The ‘Russell Rule’ promotes a wider group of candidates for college coaching jobs — Andscape
There’s a bright spot out West amid the dim landscape of diversity in college sports leadership.
The West Coast Conference has an initiative called the Russell Rule, which requires schools to interview candidates from underrepresented groups when hiring top coaches and athletic administrators. It’s named after the late Bill Russell, who starred at the WCC’s University of San Francisco in the 1950s before becoming an 11-time NBA champion and advocate for racial equality. In the WCC’s most recent hiring cycle that ended in July 2022, more than half of the candidates hired were from underrepresented communities.
The Russell Rule emerged from the aftermath of the murder of George Floyd by police in 2020. Like colleges across the country that rely on Black athletic talent, many WCC schools released statements supporting racial equality. But during the WCC’s 2020 meeting, said Gloria Nevarez, who was then commissioner of the league, “Our presidents got in a room and said, ‘Look, our students want more than just a statement from us. We want to make meaningful and lasting change.’ And I had the idea of a hiring commitment bouncing around in the back of my brain.”
With help from Richard Lapchick, who leads The Institute for Diversity and Ethics in Sport, also known as TIDES, Nevarez pushed through the Russell Rule in a few months. Now, all 10 WCC schools must include at least one candidate from an underrepresented group, which can include women, when hiring an athletic director, senior administrator, head coach or full-time assistant. TIDES will monitor the hiring numbers.
“It made some folks nervous,” Nevarez said. “But it made us more deliberate on some of those pipeline jobs. We always do big search firm or national searches for the head coaches and the big high-profile jobs, but it’s those pipeline jobs that need intentionality as well.”
In the 2021-2022 cycle, seven of 15 head coaches hired came from underrepresented communities, although most were not from marquee sports. The pipeline numbers were more encouraging: 49 of 83 assistant coach hires went to members of underrepresented communities. For senior administrators, such as assistant or associate athletic directors, 16 of 28 hires fit that criteria.
Nevarez, who is of Mexican, Filipino and Irish descent, is the first Latina to lead a Division I conference, according to the WCC. She played basketball at the University of Massachusetts and held administrative positions at San Jose State, Cal, Oklahoma and the Pac-10 conference before becoming commissioner of the WCC in 2018. The WCC schools are Brigham Young, Gonzaga, Loyola Marymount, Pacific, Pepperdine, Portland, St. Mary’s, San Diego, San Francisco and Santa Clara. At the start of this year, Nevarez became commissioner of the Mountain West Conference, where she hopes the Russell Rule can be applied as well.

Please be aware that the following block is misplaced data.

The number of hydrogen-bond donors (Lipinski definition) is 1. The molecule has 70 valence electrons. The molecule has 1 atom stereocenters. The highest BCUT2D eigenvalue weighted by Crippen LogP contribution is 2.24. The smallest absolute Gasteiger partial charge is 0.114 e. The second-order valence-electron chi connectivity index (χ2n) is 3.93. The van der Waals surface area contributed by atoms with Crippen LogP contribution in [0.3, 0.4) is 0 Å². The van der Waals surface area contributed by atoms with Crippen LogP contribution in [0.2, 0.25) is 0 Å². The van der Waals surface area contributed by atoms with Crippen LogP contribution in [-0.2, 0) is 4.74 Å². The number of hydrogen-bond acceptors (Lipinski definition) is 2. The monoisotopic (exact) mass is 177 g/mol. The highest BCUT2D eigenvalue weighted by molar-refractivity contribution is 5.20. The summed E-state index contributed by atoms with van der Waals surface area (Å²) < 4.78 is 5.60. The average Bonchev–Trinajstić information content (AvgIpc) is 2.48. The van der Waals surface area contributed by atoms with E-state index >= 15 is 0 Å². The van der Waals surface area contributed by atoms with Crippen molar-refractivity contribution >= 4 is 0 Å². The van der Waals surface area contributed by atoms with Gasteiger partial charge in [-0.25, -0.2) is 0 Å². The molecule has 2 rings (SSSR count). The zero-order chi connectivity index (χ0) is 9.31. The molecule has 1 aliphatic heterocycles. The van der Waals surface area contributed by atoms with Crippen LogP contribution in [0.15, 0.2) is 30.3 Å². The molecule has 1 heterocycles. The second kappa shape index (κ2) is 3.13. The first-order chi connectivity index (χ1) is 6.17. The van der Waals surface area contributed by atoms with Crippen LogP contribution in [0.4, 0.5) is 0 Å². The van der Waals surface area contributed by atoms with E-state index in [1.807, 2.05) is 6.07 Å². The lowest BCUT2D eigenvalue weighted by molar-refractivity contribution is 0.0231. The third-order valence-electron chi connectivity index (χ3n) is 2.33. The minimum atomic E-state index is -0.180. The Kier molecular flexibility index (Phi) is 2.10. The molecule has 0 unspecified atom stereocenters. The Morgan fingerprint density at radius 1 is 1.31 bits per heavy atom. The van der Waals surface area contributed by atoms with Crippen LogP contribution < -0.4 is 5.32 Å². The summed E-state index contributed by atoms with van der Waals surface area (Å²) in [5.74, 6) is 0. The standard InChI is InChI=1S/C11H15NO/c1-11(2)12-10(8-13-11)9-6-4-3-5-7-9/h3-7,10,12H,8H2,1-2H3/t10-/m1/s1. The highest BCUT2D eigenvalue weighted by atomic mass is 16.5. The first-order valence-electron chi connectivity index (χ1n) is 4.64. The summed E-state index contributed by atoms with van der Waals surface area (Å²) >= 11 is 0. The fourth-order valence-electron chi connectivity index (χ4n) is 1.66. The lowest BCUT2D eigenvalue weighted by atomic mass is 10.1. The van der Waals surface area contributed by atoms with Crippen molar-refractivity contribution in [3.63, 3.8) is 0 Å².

Her initiative is similar to the NFL’s Rooney Rule, which requires teams to interview minority candidates for head coaching and senior front-office jobs. But critics say the Rooney Rule has been ineffective, and that team owners easily evade it. So why has the Russell Rule shown results in the WCC?
Accountability is a key component of the rule, in the form of annual monitoring by TIDES. Also: “The membership, the president and athletic directors, have really leaned into it,” said Nevarez. “We represent colleges and universities who have missions and core values that match the intent of this policy.”
Lapchick, a longtime advocate for equality whose TIDES institute is housed at the University of Central Florida, said the Russell Rule has been successful because the racial reckoning of 2020 made more people sensitive to the effects of systemic racism. “I think most people also realize that it’s not only a moral but a business imperative,” Lapchick said. “The studies we do on graduation rates for teams in the men’s and women’s basketball tournament show that teams coached by people of color have higher graduation rates than teams whose coaches are white.
“It was courageous of Gloria Nevarez and the WCC to enact the Russell Rule,” he said. “It’s a proven success there, and it’s a model for other conferences to adopt. For decades we tried to get it done at the NCAA level, but they refused. The conference level is where the most possibilities are.”
Diversity in the top ranks of college sports remains a problem. The 2021 TIDES College Sport Racial and Gender Report Card, the latest available, gave an overall grade of C+ for racial hiring practices, a C for gender hiring. It found that 82% of Division 1 athletic directors and 84% of associate athletic directors were white. Those percentages were even higher in Divisions II and III. At NCAA headquarters, 76% of administrators were white.
“Until we get a better pipeline, which the Russell Rule will help create, nothing will change,” Lapchick said. “These numbers haven’t changed since the turn of the new millennium.”
If other conferences looking at the Russell Rule are hesitant, Nevarez said they can start by collecting diversity data, and then build up to interview commitments and accountability.
“You can take any one of those pillars,” she said, “and build on it.”